Summary and Analysis: The Fellowship of the Ring
Book 1, Chapters 7–12
The House of Tom Bombadil provides warmth and shelter after the frightening experience with the Old Forest. When Frodo lets Bombadil take the Ring, Tom causes it to vanish rather than the other way around. Annoyed, Frodo puts it on, but Tom remains unaffected and tells him to stop playing. Tom sends the hobbits north along the Barrowdowns, but they quickly lose their bearings when fog rolls in. A wight captures Frodo, and he wakes to find himself inside the barrow where the wight is preparing to kill his unconscious friends. Terrified and desperate, Frodo draws upon unexpected resources, attacking the wight and singing a charm Tom had given the hobbits. Tom breaks open the barrow and gives each hobbit a knife from the wight's hoard then leads them safely to the Road.
When they reach The Inn of the Prancing Pony, Frodo uses the name Underhill as a disguise, following Gandalf's advice. Enjoying himself in the common room, Frodo draws unwanted attention when he inadvertently puts on the Ring and vanishes in front of the crowd. Strider the Ranger, who seems to know Frodo's true identity and what he carries, follows them back to their room, where he warns the hobbits that the Black Riders will soon hear of Frodo's stunt, and offers to go with them as a wilderness guide. While the hobbits are still contemplating his offer, put off by his scruffy appearance, Butterbur the innkeeper arrives with a letter from Gandalf that should have been sent weeks earlier. The letter urges Frodo to leave the Shire immediately and identifies Strider as a friend to be trusted. Merry suddenly bursts in with news that a Black Rider is in town. They decide not to sleep in their rooms that night.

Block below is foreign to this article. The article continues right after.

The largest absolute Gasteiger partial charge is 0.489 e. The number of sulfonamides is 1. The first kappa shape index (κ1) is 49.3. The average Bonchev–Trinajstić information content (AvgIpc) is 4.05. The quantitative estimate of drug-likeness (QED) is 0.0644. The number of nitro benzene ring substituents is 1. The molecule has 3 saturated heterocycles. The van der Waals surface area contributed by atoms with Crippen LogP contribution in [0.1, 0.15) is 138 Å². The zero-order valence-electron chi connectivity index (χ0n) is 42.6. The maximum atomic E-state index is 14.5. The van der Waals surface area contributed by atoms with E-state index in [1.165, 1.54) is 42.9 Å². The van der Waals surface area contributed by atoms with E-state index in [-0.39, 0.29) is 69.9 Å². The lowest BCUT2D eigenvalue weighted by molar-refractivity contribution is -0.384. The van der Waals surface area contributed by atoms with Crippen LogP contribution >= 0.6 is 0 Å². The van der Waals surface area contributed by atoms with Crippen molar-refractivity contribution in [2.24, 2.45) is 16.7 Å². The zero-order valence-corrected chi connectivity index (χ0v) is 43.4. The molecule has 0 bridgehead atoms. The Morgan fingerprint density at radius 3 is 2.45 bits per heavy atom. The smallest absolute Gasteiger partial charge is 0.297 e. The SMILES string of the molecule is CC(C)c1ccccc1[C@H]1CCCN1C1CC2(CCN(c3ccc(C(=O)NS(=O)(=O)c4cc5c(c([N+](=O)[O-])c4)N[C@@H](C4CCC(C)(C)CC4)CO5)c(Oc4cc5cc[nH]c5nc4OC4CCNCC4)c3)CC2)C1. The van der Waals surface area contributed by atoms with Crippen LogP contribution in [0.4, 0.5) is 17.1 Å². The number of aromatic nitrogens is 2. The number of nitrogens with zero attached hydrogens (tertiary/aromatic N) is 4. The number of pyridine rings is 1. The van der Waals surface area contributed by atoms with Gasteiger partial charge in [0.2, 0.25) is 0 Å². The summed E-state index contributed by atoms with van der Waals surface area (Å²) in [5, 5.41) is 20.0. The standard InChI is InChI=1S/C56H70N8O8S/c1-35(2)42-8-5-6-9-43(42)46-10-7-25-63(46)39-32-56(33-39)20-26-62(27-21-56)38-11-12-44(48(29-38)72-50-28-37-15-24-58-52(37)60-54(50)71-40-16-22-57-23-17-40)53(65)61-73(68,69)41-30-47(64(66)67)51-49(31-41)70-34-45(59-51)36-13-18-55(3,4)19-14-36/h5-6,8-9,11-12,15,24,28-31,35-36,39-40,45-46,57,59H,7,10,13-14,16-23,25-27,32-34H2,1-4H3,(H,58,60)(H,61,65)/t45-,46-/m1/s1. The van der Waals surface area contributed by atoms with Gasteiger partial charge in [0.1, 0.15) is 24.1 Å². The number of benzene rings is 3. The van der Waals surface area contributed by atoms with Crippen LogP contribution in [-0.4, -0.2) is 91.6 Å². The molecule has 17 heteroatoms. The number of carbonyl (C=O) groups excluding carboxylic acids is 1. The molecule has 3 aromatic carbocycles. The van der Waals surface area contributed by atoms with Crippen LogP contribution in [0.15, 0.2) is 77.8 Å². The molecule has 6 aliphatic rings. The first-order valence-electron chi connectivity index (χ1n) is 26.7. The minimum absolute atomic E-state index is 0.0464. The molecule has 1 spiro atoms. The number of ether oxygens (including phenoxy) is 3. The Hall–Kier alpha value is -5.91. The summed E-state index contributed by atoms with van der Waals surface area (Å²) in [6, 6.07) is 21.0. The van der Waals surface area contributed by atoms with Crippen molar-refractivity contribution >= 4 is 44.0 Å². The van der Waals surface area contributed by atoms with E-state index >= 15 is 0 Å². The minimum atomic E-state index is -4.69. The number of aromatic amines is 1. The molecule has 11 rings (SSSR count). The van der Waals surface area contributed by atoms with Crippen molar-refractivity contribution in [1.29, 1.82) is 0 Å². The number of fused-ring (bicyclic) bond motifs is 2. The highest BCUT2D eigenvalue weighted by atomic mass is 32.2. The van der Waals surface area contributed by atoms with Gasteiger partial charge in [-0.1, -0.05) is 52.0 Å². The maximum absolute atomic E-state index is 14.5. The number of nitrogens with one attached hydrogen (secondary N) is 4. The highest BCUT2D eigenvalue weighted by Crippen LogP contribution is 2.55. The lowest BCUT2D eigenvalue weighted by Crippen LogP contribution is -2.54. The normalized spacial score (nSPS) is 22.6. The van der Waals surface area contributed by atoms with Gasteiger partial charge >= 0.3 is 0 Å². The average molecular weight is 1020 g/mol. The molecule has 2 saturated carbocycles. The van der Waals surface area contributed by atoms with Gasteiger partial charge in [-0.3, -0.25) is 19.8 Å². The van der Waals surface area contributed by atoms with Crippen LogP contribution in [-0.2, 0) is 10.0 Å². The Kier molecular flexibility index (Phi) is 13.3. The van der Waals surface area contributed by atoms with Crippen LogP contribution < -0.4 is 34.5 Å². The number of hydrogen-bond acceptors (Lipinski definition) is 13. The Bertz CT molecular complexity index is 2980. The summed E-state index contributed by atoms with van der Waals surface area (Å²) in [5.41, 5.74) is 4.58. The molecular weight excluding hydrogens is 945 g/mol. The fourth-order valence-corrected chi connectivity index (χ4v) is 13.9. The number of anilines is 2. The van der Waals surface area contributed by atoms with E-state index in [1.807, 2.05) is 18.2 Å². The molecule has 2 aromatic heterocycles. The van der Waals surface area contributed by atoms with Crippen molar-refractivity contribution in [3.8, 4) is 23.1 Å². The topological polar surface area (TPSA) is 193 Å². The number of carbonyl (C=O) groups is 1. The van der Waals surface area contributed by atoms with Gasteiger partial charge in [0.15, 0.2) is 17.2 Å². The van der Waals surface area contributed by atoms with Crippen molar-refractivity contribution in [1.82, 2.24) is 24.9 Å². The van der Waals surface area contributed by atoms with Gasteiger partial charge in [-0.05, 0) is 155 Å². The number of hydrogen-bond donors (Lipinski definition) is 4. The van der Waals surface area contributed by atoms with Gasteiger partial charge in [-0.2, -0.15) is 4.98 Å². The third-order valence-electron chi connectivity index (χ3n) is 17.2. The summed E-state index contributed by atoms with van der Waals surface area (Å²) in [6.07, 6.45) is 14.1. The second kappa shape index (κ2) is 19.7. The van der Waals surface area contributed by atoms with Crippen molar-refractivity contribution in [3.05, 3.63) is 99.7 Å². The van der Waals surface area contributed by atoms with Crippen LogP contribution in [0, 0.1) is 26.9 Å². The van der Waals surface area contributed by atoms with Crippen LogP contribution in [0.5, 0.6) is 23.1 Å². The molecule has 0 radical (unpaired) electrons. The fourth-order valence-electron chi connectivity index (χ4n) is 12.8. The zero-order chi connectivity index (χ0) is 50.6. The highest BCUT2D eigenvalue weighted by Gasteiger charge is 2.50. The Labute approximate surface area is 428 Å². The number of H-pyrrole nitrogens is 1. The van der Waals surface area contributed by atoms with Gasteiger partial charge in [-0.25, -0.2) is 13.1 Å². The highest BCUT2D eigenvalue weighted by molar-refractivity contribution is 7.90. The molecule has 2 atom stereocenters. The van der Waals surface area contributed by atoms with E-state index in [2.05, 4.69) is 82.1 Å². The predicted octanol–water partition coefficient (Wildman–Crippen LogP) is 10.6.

That night, Black Riders simultaneously attack Frodo's house in Buckland and ransack his inn room at Bree. In the morning, the hobbits discover that all the horses have been driven out of the stable. They manage to buy a half-starved pony, whom Sam immediately calls Bill, to carry supplies, and they set off with Strider. After traveling through marshlands and hills, they come to the ruined watchtower on Weathertop. Strider finds evidence that Gandalf may have been there before them, but he is not certain.
That night, five Black Riders attack their camp on the hillside. As they approach, Frodo feels compelled to put on the Ring. Unable to resist, he puts it on and finds himself able to see the Riders clearly. The Ringwraiths appear to be men, robed and armed with silver knives. Frodo calls the name of Elbereth and strikes at their leader, but he is stabbed in the shoulder. Struck by a deathly enchantment as well as the blade, he barely manages to remove the Ring before he faints.
With Frodo wounded, the Black Riders allow themselves to be driven off. Strider treats the injury with athelas, a plant considered a weed by most but having healing properties. He knows that Frodo must be taken to Rivendell as quickly as possible, because the blade which injured him carries an evil enchantment that only Elrond can dispel, but they still have two weeks to travel. Even with Frodo riding the pony, he becomes weaker each day. Finally they return to the Road, where they meet Glorfindel, an elf-lord sent to search for them. As they approach the Ford of Bruinen at the boundary of Rivendell, five Riders appear close behind them while four others try to cut off Frodo's escape.
Frodo passes the Ford barely ahead of the Nine. They call out for his surrender, and he feels the compulsion of their wills against his own. Nevertheless, he defies them, and they urge their horses into the water. A magical flood rises against this invasion of Elrond's territory, and Frodo watches as it carries the Riders away even as he falls into unconsciousness.